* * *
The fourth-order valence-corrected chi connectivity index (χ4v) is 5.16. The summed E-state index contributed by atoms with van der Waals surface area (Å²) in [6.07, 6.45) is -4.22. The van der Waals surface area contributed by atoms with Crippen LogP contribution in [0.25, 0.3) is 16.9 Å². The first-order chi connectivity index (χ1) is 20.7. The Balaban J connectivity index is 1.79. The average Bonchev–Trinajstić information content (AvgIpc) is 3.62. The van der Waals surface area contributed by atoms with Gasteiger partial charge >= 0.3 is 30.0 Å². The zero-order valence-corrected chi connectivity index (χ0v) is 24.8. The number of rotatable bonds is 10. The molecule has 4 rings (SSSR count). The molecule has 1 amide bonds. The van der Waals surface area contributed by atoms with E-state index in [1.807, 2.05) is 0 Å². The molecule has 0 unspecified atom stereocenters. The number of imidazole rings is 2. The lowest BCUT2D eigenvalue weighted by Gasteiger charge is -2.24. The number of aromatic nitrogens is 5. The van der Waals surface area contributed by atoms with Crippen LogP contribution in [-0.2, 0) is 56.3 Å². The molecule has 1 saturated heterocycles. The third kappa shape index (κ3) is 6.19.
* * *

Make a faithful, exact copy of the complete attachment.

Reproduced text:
The fourth-order valence-corrected chi connectivity index (χ4v) is 5.16. The summed E-state index contributed by atoms with van der Waals surface area (Å²) in [6.07, 6.45) is -4.22. The van der Waals surface area contributed by atoms with Crippen LogP contribution in [0.25, 0.3) is 16.9 Å². The first-order chi connectivity index (χ1) is 20.7. The Balaban J connectivity index is 1.79. The average Bonchev–Trinajstić information content (AvgIpc) is 3.62. The van der Waals surface area contributed by atoms with Gasteiger partial charge >= 0.3 is 30.0 Å². The zero-order valence-corrected chi connectivity index (χ0v) is 24.8. The number of rotatable bonds is 10. The molecule has 4 rings (SSSR count). The molecule has 1 amide bonds. The van der Waals surface area contributed by atoms with E-state index in [1.807, 2.05) is 0 Å². The molecule has 0 unspecified atom stereocenters. The number of imidazole rings is 2. The lowest BCUT2D eigenvalue weighted by Gasteiger charge is -2.24. The number of aromatic nitrogens is 5. The van der Waals surface area contributed by atoms with Crippen LogP contribution in [-0.2, 0) is 56.3 Å². The molecule has 1 saturated heterocycles. The third kappa shape index (κ3) is 6.19.